How do you administer this medicine?
Actions of Erisine in details
The action of the drug on the human body is called Pharmacodynamics in Medical terminology. To produce its effect and to change the pathological process that is happening the body and to reduce the symptom or cure the disease, the medicine has to function in a specific way. The changes it does to the body at cellular level gives the desired result of treating a disease. Drugs act by stimulating or inhibiting a receptor or an enzyme or a protein most of the times. Medications are produced in such a way that the ingredients target the specific site and bring about chemical changes in the body that can stop or reverse the chemical reaction which is causing the disease.
Orally administered Erisine stearate is readily and reliably absorbed. Optimal serum levels of Erisine are reached when the drug is taken in the fasting state or immediately before meals.
Erisine diffuses readily into most body fluids. Only low concentrations are normally achieved in the spinal fluid, but passage of the drug across the blood-brain barrier increases in meningitis. In the presence of normal hepatic function, Erisine is concentrated in the liver and excreted in the bile; the effect of hepatic dysfunction on excretion of Erisine by the liver into the bile is not known. Less than 5% of the orally administered dose of Erisine is excreted in active form in the urine.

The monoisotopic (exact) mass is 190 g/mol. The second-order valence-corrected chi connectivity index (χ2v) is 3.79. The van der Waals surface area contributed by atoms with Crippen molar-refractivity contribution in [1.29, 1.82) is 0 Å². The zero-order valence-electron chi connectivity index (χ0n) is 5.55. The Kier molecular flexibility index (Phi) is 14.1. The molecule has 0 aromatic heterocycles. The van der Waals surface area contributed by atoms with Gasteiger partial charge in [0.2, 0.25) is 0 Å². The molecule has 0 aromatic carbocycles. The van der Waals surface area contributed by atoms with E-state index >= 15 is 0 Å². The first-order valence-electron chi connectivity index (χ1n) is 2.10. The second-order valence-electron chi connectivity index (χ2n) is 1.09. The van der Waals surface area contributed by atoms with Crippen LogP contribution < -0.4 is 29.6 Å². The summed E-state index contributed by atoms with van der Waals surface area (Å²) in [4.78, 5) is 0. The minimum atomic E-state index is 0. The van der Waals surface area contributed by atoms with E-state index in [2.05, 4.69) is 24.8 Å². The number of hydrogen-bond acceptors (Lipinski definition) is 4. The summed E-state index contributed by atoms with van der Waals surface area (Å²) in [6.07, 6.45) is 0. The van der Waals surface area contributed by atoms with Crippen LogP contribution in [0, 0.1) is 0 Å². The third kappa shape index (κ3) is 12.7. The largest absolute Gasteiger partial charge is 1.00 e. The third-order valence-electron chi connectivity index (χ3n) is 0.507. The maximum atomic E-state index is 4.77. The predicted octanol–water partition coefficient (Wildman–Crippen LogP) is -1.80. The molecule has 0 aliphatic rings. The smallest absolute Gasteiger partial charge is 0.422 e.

Microbiology: Biochemical tests demonstrate Erisine inhibits protein synthesis of the pathogen without directly affecting nucleic acid synthesis. Antagonism has been demonstrated between clindamycin and Erisine.
Erisine binds to the 50S ribosomal subunits of susceptible bacteria and suppresses protein synthesis.